The price tag on a satchel made from mirrored patchwork and bearing the label Simone Camille is about $2,000, a sum equivalent to two years of Ms. Parmar’s income. Yet even on the modest $60 a month she earns sewing pillow covers that require almost a week’s work and that sell in her local market for $15 a pair, she has become the family’s chief breadwinner. She holds title to her own cattle, has a personal account with a microfinance credit union and is quick to point out that while this may seem insignificant to a New Yorker accustomed to such symbols of Western wealth as reliable electricity and plumbing, it is considered a vast change in circumstance for a woman from rural India, even now.
“When I was a girl, all the assets belonged to the father or the husband or the brother,” Ms. Parmar said Friday. Squatting on the floor of the Asia Society’s grand marble lobby, she demonstrated her technique for cutting mirror shards into diamond, oval and triangular shapes and a pointed form called a “crow,” using the sharpened edge of a terra cotta roof tile. She multitasked ceaselessly, stopping to spread out pillow covers for one buyer’s approval, and explain the eye-dazzling motifs she uses to another, all the while keeping a sharp eye on the sales totals, eyeglasses perched at the tip of her nose.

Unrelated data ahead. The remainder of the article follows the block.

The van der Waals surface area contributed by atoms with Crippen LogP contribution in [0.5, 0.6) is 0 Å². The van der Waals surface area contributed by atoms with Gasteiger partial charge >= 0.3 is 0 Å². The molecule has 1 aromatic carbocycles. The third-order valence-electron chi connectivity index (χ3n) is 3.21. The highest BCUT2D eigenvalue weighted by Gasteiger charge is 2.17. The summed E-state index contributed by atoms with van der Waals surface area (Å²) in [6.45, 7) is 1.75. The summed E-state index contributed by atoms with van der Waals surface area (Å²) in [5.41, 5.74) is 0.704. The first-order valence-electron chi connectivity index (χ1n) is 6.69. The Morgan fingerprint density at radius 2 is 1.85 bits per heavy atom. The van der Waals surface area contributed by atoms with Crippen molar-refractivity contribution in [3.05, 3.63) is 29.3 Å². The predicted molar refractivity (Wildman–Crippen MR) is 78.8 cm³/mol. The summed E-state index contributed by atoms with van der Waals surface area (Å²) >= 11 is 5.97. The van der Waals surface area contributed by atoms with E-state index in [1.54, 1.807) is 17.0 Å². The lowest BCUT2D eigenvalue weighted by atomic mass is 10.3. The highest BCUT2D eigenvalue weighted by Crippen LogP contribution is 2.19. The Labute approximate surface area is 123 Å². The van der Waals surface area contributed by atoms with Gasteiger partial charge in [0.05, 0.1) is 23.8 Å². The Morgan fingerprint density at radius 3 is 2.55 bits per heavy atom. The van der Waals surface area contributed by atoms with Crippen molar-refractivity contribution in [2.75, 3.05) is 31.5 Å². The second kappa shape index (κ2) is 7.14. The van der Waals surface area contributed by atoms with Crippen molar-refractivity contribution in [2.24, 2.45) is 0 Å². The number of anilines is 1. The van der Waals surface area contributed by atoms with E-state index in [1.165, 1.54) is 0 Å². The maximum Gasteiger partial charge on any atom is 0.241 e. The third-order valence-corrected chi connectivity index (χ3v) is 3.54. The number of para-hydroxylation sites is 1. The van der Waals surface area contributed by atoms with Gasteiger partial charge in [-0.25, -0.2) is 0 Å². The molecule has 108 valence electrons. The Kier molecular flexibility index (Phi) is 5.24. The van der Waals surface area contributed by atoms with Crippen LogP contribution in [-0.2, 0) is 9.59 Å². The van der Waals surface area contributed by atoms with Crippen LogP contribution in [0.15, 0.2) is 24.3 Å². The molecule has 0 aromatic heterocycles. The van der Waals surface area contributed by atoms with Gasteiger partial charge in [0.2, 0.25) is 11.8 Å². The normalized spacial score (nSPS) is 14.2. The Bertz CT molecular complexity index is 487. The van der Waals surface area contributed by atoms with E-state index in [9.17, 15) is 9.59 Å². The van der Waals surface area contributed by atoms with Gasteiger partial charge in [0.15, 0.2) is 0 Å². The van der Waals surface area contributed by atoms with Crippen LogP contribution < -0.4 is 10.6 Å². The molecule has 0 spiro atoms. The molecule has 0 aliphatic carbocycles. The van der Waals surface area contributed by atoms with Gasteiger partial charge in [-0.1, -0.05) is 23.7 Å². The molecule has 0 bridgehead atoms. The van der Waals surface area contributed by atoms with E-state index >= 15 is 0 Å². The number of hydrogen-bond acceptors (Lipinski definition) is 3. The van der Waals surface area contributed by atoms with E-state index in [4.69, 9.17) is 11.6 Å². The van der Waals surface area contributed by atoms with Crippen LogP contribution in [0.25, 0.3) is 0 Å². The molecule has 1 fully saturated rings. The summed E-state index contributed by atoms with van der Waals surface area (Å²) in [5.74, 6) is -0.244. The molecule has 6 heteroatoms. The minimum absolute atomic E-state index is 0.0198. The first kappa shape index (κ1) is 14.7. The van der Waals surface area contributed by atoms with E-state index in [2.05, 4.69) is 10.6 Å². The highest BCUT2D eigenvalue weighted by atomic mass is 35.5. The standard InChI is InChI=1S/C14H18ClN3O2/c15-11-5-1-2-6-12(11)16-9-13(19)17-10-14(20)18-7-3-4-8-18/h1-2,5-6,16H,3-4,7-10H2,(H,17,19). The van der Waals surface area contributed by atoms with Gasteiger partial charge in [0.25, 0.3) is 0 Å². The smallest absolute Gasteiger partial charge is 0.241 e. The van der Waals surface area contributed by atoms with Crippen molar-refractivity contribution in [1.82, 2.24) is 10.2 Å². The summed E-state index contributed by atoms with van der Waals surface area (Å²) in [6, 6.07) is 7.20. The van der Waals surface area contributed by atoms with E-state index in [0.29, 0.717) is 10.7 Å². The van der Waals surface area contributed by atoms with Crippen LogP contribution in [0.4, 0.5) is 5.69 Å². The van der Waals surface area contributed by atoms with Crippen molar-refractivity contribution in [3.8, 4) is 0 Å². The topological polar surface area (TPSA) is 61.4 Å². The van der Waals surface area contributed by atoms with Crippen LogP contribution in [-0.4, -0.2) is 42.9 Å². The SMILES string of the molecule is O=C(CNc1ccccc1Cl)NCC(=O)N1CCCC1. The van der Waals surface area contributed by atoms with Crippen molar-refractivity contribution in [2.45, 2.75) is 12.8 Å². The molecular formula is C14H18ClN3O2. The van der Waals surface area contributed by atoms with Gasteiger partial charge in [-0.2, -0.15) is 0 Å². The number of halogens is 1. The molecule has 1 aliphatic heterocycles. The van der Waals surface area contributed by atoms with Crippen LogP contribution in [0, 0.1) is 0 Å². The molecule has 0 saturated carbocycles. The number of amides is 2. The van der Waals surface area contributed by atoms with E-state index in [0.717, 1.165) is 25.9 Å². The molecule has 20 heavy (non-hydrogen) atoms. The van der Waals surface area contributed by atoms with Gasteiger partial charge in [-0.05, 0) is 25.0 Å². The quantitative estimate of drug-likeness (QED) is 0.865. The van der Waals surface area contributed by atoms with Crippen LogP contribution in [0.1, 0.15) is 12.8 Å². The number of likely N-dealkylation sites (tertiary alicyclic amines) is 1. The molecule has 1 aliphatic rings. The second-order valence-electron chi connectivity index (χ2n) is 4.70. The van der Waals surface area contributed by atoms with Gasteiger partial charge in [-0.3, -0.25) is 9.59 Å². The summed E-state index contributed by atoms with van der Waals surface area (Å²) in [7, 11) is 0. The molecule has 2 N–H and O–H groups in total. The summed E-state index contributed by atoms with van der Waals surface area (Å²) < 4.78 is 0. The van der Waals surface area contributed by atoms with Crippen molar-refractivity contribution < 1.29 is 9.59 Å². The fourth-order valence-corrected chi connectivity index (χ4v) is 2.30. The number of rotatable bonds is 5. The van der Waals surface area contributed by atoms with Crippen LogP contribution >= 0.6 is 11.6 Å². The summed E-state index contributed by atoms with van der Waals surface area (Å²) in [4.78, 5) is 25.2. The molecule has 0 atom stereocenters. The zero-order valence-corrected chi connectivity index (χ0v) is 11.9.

“In those days, the husband was in charge of everything,” she explained to a visitor. “What could you do, with no skills and no education?”
Now as a globetrotter, an informal ambassador for Sewa and the Crafts Council of India — one of a growing number of groups committed to preserving traditional folkways in India, a country where, by some estimates, 40 million to 60 million people gain at least part of their living making handicrafts — she finds herself in circumstances she could never have foreseen.
She flies around the world on her own. She takes taxis. She shops at Walgreens and somehow manages to domesticate the experience of visiting a world-class museum like the Met by finding creative kinship there between her own utilitarian patchworks (“We never wasted a scrap of fabric,” she said) and a Malian mud cloth or a Sudanese tent divider embroidered with Venetian trade beads and cowrie shells. She proselytizes in an easy and natural way for the importance of educating women, getting them out of the house and into jobs.
Thanks to the work she does now, she says, with a high-pitched hoot, her role in family life inverts that played by the generations of women who came before her.